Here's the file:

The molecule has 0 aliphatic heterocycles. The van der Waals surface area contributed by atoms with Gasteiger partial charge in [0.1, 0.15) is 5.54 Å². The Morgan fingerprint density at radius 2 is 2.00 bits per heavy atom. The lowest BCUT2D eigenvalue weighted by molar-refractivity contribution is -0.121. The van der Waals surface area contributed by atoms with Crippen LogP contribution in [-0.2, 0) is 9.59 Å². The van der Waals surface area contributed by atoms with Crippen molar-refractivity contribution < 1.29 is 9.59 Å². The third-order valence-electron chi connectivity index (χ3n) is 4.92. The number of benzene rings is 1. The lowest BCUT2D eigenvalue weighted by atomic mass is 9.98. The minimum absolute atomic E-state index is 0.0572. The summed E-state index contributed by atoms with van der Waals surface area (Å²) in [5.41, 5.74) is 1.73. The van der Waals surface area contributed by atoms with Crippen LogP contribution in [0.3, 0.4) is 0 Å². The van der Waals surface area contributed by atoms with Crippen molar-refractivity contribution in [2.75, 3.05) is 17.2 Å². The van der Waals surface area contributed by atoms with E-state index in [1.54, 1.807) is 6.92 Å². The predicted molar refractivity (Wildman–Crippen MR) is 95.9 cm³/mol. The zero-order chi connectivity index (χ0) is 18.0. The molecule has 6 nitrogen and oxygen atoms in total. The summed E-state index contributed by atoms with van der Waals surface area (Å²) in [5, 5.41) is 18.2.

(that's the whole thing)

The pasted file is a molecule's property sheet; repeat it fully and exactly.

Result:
The molecule has 0 aliphatic heterocycles. The van der Waals surface area contributed by atoms with Gasteiger partial charge in [0.1, 0.15) is 5.54 Å². The Morgan fingerprint density at radius 2 is 2.00 bits per heavy atom. The lowest BCUT2D eigenvalue weighted by molar-refractivity contribution is -0.121. The van der Waals surface area contributed by atoms with Crippen LogP contribution in [-0.2, 0) is 9.59 Å². The van der Waals surface area contributed by atoms with Crippen molar-refractivity contribution < 1.29 is 9.59 Å². The third-order valence-electron chi connectivity index (χ3n) is 4.92. The number of benzene rings is 1. The lowest BCUT2D eigenvalue weighted by atomic mass is 9.98. The minimum absolute atomic E-state index is 0.0572. The summed E-state index contributed by atoms with van der Waals surface area (Å²) in [5.41, 5.74) is 1.73. The van der Waals surface area contributed by atoms with Crippen LogP contribution in [0.3, 0.4) is 0 Å². The van der Waals surface area contributed by atoms with Crippen molar-refractivity contribution in [2.75, 3.05) is 17.2 Å². The van der Waals surface area contributed by atoms with E-state index in [1.54, 1.807) is 6.92 Å². The predicted molar refractivity (Wildman–Crippen MR) is 95.9 cm³/mol. The zero-order chi connectivity index (χ0) is 18.0. The molecule has 6 nitrogen and oxygen atoms in total. The summed E-state index contributed by atoms with van der Waals surface area (Å²) in [5, 5.41) is 18.2.